Opening the program was 2009’s “Sehnsucht”, co-choreographed by Artistic Advisor Sol León and Artistic Director Paul Lightfoot. Created in Sonata form and accompanied by a phenomenal classical score, the work had a very clear tripartite structure: an exposition, development and recapitulation. Part one introduced a trio of dancers: a soloist, posed slightly right of center, and a duo inside of a large scene box that was suspended and inset in the scrim. Throughout this beginning statement, the scene box continually rotated as the two dancers performed a soulful duet. As the set changed, postures were altered; standing became sitting and then suddenly, morphed into swinging. Questions arose – what plane were they dancing on; what surface was the floor? So, right from the start, it was clear that “Sehnsucht” was expressing and examining two different, but related themes: perception and perspective. And while the piece’s narrative and design challenged ‘what should be’, ‘what is expected’ and ‘what is’, the choreography was equally insightful. Incredible extensions and dramatic off-balance positions were coupled with low attitudes and simple tendus à la second.
As the men’s and women’s ensemble entered from the wings, the development of “Sehnsucht” was underway. Again, the audience was confronted with a new perspective and different perception – the arriving cast (both men and women) was costumed only in black pants. For this lengthy second segment, the stage was full of NDT’s remarkable dancers, flying through the air, eating up the space. Absolute wonder exuded during a recurring group sequence (developpé écarté followed by a side split jèté). The final recapitulation brought us back to the beginning scene and “Sehnsucht” concluded with a fitting cadence: the same contemporary pose that had opened the work.
This intermission was more than just a break, instead, it was an ‘audience choice’ situation. You could certainly go out into the lobby; however, if you opted to stay in the theater, the longer, twenty-five minute intermission was an old-school, post-modern ‘happening’. Three dancers took turns slowly moving across the stage; methodically, carefully and at a snail’s pace. And while this Butoh-inspired pedestrian circuit was in progress, the curtain had been slightly raised, so you could also the crew transforming the stage for the second work.
As the lights went down, 2010’s “Schmetterling” (another piece of León/Lightfoot co-choreography) occupied the space. “Schmetterling” is a delightful and at times, very humorous, series of primarily solos, duets, and trios set to music by The Magnetic Fields and Max Richter. Another strong and clear narrative, the dance spoke to individuals and individualism but “Schmetterling” was not quite as compelling as “Sehnsucht”. Too much extra ‘stuff’ was present. The trench coat/dress/beret costumes were a little distracting, and there was a ton of ‘dance theater’ style facial expressions and vocalizations. Each of the variations in the piece was beautifully performed and creatively crafted and because of that, these extraneous elements weren’t necessary. The dance and the choreography was abundantly strong; it didn’t need ‘more’.
October 29th – Zhukov Dance Theater’s sixth home season was all about newness. The two-night, mid-week run saw the world premiere of two works – “Enlight” by Yuri Zhukov and “Spider on a Mirror” by Idan Sharabi – in a relatively new (and super cool) venue, the SFJAZZ Center. Once again, Zhukov has proven that he is an artistic force to be reckoned with. Product 06 certainly gives the audience what it has come to expect from this great contemporary company: a stellar cast, an exciting program and dynamic choreography. But in addition, this year’s presentation has an underlying pulse of change; a sense of morphing; a looking beyond the status quo. And, this newness is unfolding in a fantastic way.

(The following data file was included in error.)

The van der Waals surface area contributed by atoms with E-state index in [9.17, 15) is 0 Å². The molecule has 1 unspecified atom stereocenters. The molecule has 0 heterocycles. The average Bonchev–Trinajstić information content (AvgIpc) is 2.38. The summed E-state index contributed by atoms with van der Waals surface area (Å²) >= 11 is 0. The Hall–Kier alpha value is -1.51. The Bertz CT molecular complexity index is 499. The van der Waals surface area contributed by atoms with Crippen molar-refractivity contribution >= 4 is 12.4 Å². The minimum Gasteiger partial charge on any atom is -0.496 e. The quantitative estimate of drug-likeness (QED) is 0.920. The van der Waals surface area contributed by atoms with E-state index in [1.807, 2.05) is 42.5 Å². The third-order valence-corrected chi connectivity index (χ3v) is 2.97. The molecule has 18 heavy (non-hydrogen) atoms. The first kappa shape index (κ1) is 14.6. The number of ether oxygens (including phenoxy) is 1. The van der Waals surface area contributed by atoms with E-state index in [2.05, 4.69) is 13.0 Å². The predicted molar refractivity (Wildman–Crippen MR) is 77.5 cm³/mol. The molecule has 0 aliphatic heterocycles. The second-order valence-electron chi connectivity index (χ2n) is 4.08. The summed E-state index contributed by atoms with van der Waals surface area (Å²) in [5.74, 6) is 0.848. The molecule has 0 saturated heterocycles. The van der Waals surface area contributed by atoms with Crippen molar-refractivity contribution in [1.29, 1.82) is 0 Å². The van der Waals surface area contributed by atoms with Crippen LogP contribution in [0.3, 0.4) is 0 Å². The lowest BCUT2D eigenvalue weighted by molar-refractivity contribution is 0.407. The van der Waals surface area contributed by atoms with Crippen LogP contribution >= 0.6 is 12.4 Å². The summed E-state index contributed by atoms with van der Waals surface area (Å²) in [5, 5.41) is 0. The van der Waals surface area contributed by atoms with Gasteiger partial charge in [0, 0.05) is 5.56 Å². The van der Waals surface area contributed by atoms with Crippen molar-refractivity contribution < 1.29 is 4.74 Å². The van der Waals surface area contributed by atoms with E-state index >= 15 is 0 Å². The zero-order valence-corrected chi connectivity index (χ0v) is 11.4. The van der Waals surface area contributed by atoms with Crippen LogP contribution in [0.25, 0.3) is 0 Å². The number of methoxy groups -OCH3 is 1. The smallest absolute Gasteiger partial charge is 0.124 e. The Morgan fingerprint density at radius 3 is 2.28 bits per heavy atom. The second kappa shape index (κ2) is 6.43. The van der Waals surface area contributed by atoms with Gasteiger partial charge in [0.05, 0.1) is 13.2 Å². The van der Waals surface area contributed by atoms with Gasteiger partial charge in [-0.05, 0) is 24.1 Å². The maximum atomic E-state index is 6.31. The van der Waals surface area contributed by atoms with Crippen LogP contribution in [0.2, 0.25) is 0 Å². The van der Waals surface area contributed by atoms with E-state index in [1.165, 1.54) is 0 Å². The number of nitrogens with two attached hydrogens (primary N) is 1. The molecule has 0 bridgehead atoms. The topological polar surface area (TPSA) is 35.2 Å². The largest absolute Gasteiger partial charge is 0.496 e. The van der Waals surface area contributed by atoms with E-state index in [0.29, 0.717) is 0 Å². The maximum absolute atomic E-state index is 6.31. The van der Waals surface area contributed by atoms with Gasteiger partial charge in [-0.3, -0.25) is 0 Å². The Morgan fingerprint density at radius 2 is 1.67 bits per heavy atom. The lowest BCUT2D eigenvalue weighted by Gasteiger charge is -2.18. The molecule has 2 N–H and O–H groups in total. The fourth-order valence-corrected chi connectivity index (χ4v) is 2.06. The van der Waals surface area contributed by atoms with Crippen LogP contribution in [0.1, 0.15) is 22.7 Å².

“Enlight”, Zhukov’s newest choreographic endeavor, confronts its viewer with a challenge: explore the notion of visibility. A soloist opens the work dancing in and around a square of light placed center stage. Following this first variation, nine similar squares of light appear all over the floor and the entire company proceeds to interact with them. Sometimes the entire body was visible; sometimes only a finger or toe; sometimes a full arm or leg. During the contrasting middle section, the entire stage was lit, but at a low percentage. While this lengthy segment brought a change in lighting, it also revealed a shift in the choreography as longer, stretchier, elastic physicality moved to the forefront. The addition of a strobe effect added an element of time to the exploration of light. And, the final scene incorporated a large white sheet to layer yet another aspect to the question of ‘what we see’. Throughout “Enlight”, Zhukov’s attention to level was captivating; lying, sitting, kneeling, standing and elevated postures holding an intrinsic place in his choreographic vocabulary. While the idea of visibility definitely has narrative implications, “Enlight” was more of a structural assay. The choreography and movement spoke equally to what is seen and what is not seen, and how that reality is in constant evolution.
Individual idiosyncrasies and personality characteristics took center stage in Idan Sharabi’s “Spider on a Mirror”. The beginning moments find the entire cast scattered around the space making small body adjustments and minor alterations to their stance. An unobtrusive shoulder lift here; a quiet foot pivot there. These small shifts quickly exploded into full-out variations. Though still initiated by those first motions, this time the choreography permitted a more complete and abandon expression. “Spider on a Mirror” continued in this clever fashion, toggling between the unremarkable and the voluminous. And with that back and forth also came the difference between observation and celebration. The small movements were simply a noticing of each person’s distinctiveness and the expansion of those motions was a tribute to that individualism.
Both of the pieces featured in Zhukov Dance Theater’s Project 06 were steeped in strong contemporary technique, yet, both also seemed to be slightly influenced by the genre of dance theater itself. Constructing dance theater is a complicated business, and there is often a temptation to either a) add too much theatrical syntax or b) add something new far too late in the piece. When either instance occurs, the flow of the work can be compromised and the latter did happen a little in both dances.